Cameron Huddleston: 7 Ways to Save on Home Decor

The Kosher Gourmet by Steve Petusevsky Exploring ingredients as edible-stuffed containers (TWO RECIPES + TIPS & TECHINQUES)

Jewish World Review Feb. 18, 2011 / 14 Adar I, 5771

President Obama's Pathetic Scalpel

By Mona Charen

http://www.JewishWorldReview.com | Well, now we have the answer to the question posed Nov. 2: Will President Obama, faced with an electorate infuriated by big government overreach, pivot as Bill Clinton did in 1995 and become a centrist? By offering a budget that adds a gob-smacking $8 trillion to the national debt over the next 10 years, the president has answered that question in the negative.

At his press conference, the president displayed all the classic symptoms of what could be called Liberal Obduracy Syndrome (or LOS). For Obama, every single appropriation in the monster we call a federal budget is precious -- so that he must approach it with "a scalpel, not a meat ax," as he once put it.

How some of us long for a meat ax!

Casting around for examples of blatantly, incontrovertibly virtuous uses of taxpayer money, Obama cited two: college loans and infant formula for poor children. "Are we only serious about education in the abstract, but when it's the concrete, we're not willing to put the money into it? If we're cutting infant formula to poor kids, is that who we are as a people?"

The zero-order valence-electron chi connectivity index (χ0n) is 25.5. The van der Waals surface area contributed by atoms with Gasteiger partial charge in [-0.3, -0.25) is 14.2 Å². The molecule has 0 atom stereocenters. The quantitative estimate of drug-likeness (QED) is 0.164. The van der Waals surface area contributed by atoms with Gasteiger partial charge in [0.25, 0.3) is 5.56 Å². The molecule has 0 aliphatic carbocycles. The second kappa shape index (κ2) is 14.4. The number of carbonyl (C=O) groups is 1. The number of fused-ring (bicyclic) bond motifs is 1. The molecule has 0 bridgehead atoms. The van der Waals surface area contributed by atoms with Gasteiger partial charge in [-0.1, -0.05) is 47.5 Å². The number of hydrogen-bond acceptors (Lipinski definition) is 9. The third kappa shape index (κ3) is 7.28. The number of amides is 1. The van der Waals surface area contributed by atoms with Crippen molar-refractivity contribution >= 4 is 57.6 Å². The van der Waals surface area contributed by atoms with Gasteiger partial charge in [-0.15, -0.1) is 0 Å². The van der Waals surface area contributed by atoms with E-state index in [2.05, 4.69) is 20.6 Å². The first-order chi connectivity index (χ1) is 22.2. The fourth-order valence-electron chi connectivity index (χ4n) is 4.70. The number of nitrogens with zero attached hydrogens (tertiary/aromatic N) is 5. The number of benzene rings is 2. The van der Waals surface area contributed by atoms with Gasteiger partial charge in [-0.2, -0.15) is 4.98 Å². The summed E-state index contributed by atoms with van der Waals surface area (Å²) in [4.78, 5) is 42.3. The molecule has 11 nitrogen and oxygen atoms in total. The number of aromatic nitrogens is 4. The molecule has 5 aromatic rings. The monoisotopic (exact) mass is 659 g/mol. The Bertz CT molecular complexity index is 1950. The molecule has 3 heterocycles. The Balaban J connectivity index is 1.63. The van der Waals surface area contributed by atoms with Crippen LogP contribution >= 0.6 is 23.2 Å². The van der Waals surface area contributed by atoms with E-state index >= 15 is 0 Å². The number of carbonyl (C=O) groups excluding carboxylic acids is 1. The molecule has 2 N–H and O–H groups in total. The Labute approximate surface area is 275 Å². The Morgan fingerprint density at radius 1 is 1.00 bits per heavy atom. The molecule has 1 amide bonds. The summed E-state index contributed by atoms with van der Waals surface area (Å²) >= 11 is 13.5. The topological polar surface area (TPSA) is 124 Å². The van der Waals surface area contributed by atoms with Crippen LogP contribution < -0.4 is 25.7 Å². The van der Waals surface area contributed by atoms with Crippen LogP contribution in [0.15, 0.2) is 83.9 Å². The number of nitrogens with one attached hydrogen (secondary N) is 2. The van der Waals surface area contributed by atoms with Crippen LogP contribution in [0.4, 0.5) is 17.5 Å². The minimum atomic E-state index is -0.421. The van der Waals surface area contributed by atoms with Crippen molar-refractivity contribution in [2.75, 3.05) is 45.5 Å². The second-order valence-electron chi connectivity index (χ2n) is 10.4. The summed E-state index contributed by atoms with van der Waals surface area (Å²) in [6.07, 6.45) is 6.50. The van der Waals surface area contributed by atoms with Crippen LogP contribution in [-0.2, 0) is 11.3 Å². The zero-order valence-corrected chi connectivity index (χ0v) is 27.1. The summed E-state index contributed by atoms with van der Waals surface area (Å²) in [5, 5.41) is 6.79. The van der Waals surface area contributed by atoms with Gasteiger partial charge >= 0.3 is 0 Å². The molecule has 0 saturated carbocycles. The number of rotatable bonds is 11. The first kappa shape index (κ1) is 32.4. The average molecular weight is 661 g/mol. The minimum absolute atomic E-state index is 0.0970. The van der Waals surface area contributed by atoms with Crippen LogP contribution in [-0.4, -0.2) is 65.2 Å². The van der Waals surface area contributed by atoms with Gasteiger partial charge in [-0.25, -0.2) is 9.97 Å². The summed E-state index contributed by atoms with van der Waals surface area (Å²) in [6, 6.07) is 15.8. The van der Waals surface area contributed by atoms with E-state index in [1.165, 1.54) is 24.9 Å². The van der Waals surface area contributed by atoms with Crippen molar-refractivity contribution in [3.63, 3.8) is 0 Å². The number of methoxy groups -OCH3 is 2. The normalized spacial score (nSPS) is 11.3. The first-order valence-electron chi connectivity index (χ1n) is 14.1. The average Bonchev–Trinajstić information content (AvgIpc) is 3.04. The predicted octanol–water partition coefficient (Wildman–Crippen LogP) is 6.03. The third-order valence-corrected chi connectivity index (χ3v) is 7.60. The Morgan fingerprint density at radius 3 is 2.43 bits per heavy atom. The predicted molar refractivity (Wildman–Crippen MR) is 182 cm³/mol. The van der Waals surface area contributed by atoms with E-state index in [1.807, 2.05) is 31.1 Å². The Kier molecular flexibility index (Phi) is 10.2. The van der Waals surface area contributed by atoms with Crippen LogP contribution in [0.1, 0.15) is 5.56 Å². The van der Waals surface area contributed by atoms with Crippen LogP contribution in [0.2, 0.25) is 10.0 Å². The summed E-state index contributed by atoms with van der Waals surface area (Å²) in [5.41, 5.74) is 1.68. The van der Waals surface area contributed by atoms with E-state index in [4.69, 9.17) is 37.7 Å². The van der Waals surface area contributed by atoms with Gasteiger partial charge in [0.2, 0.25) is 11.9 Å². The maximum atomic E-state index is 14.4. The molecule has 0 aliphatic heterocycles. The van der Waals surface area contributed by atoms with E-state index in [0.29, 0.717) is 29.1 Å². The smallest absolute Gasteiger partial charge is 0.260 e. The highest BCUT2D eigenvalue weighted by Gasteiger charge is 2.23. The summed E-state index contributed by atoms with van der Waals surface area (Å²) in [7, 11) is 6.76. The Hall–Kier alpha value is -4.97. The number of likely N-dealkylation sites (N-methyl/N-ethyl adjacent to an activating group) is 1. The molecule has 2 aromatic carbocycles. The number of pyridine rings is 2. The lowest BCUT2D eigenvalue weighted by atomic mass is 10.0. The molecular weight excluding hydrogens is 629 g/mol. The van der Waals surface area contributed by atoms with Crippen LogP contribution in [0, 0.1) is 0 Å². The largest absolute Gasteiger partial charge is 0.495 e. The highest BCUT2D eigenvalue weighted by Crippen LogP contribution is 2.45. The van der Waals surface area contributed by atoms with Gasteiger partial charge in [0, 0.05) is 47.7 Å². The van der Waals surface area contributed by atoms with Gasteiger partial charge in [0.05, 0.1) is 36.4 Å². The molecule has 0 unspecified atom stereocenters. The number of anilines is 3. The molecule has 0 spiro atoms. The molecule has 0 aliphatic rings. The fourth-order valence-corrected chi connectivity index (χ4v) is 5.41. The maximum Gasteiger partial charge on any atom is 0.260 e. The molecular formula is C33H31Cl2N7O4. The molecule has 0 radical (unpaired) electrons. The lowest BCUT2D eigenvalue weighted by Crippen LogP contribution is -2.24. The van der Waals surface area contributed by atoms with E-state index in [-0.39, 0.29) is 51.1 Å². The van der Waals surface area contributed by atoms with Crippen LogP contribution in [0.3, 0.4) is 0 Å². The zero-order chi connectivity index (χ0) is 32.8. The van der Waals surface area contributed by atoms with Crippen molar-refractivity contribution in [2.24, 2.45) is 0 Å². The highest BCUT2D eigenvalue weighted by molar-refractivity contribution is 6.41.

Oh, please. Since passage of the Higher Education Act in 1965 (those Great Society programs never went away; they just "growed" like Topsy), the federal government has spent billions on higher education. Though it is doubtful that the Founders ever conceived of a federal role in education at all, we've been lavishly funding students, colleges, and universities (over and above what the states spend) for decades. Between 2000 and 2008, federal aid to higher education jumped from $10 billion to $30 billion. And in 2009/2010, the federal government spent $41.3 billion on grant aid for undergraduate and graduate students.

You can make an argument that this spending represents an "investment" in the future of the country. But liberals never account for the distorting effects of government subsidies. Economist Richard Vedder, in "Going Broke by Degree," outlined the pattern: